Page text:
By Steve Trautman October 3, 2012

What to Look For in a Good Knowledge Transfer Program--A Quick List

Posted by Steve Trautman on Oct 3, 2012 11:41:43 AM

Since every company deals with knowledge transfer issues at some point, many business leaders that we meet are looking at a variety of options for solving the problem. I thought I’d write up some notes to help all of you do a better job of being the “customer” for a knowledge transfer solution. Whether you are building a solution in-house or buying a solution from an outside source, you may want to consider the importance of these knowledge transfer program attributes in making your decision. Every organization won’t need to include everything on this list but you should decide what you need early on, so you are clearer about your requirements.

Once you’ve read through this list of attributes, I’d love comments. What am I missing?

WHAT MAKES A GOOD KNOWLEDGE TRANSFER PROGRAM

A quality knowledge transfer program should provide the following attributes and clear responses to these related questions:

  • A clear risk profile for a ready workforce: Do you need to be able to focus knowledge transfer on clarifying and solving specific talent issues that put your business at risk (such as retiring workers with unique knowledge or the need for rapid onboarding)—or is it ok to assume that any knowledge transfer effort will find the most important problems and solve them first?

  • Clear metrics and deliverables: Will your budget sponsors or executives want you to provide regular updates on progress made and a clear ROI—or will they be happy that you’re doing something and not look too closely?


  • Role definition for the teacher/expert, learner, manager and executives: When you ask a subject matter expert to be a mentor to lesser developed talent in your workforce (an apprentice), does the expert typically understand what you mean and follow through on your expectations? How about the apprentices? Do they know what you want from them? And your internal sponsors/champions of your knowledge transfer project—do they consistently do their part? If not, you may want to build this kind of role clarity into your program.

  • Framework for setting priorities: If the experts in your workforce are being asked to transfer their knowledge but are already very busy, would it help them to know where to focus in their efforts, and what knowledge is most critical and should be transferred first?

  • Date-driven plans for mitigating the risk: Do you value operating from a plan that can be scheduled and implemented in small chunks of time, such as one hour? Do you want to be able to hold mentors, managers and apprentices accountable for results? Or, is it OK if expert mentors fit knowledge transfer into their schedules as time allows?

  • Easy to explain process with a common lexicon: What does “knowledge transfer” mean in your organization? Do you need a common language for discussing the problem and the solution so that everyone can be on the same page and quickly get on board the solution?

  • Supports international knowledge transfer: Do you have employees or outsource partners outside North America? Does your knowledge transfer program accomodate the logistical challenges and cultural differences of working with off-shored teams?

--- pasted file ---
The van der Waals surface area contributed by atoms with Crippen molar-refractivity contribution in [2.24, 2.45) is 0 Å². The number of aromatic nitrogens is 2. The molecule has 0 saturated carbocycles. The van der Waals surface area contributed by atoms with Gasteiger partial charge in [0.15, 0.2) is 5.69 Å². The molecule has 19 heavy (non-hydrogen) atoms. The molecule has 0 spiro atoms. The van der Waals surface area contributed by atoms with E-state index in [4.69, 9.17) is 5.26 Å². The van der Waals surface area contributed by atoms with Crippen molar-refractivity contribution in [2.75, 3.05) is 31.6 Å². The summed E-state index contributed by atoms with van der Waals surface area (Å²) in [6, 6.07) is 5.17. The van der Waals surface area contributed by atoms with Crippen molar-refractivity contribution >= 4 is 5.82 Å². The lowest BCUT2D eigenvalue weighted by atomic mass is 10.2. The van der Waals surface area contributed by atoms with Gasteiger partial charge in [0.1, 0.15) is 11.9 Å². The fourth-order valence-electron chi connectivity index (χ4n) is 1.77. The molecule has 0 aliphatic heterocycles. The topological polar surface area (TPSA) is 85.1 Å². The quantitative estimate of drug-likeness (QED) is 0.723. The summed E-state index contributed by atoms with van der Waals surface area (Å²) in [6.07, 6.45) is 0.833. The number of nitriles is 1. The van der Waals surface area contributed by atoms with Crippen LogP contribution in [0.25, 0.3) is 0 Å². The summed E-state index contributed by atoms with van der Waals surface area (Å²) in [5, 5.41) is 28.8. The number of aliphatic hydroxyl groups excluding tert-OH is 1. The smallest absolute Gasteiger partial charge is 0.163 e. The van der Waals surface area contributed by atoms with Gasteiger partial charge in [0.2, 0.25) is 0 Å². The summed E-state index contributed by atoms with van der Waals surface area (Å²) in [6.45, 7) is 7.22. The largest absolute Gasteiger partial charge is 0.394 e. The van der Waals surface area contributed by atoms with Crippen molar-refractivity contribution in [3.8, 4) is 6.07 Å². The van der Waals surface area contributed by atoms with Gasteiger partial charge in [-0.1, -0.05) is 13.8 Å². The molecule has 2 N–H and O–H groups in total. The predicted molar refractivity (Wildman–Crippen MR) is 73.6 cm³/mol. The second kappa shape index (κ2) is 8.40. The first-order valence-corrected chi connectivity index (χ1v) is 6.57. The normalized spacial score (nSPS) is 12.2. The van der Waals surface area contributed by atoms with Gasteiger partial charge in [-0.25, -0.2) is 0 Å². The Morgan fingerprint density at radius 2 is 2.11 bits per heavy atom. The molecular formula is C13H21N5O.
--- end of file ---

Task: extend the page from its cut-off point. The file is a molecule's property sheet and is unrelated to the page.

• Supports knowledge transfer between employees and outsource partners: Do you need to manage information flow, training (and being trained) in working with your outsource vendors or partners?

  • Uncovers and transfers wisdom and tacit knowledge: Do your experts have a lot of knowledge that would be hard to document, that comes from years of on-the-job experience and is often unique to an individual? Or, is most of your expertise fairly straightforward and “obvious”?

  • Works cross-platform: Do you ever need to transfer knowledge between different areas of the business, such as between architects and developers or between engineering and manufacturing?

  • Customizable for individuals: Do you want to be able to pinpoint and track knowledge transfer between one person and another—or is it OK to put tools out there for anyone to use with minimal direction?

  • Scalable: Do you need this solution to work in the larger organization or just at an individual team level?

For any of you who are skeptical that a knowledge transfer program exists that can rigorously meet these criteria, here's the knowledge transfer program we use at my consulting firm. The program's components clearly answer all these critical questions. If you know of other programs being used that also meet the criteria, I'd love to hear about them in Comments section and discuss how they solve these challenges.

SUMMARY: Before adopting a knowledge transfer solution, spend some time doing due diligence and deciding how your program will address key attributes. The list above gives attributes of a good knowledge transfer program and also poses questions that reveal a "scale" of how structured and clear or unstructured and lax your program can be. Executives should actively chose where on this sliding scale they want their knowledge transfer program to fall.

 

Topics: Peer Mentoring, Outsourcing, Workforce Risk Management, Knowledge Transfer Planning, Best Practices, Free Resources & Tools, Onboarding, Aging Workers

Steve Trautman

Steve Trautman

Steve Trautman is corporate America’s leading talent risk management and knowledge transfer expert. With two decades of application inside blue chips and Fortune 1000s, his pioneering work in the field of talent risk management and related knowledge transfer tools are now the nationally-recognized gold standard. He is known for a high energy style that combines humor, street smarts, and board room wisdom.

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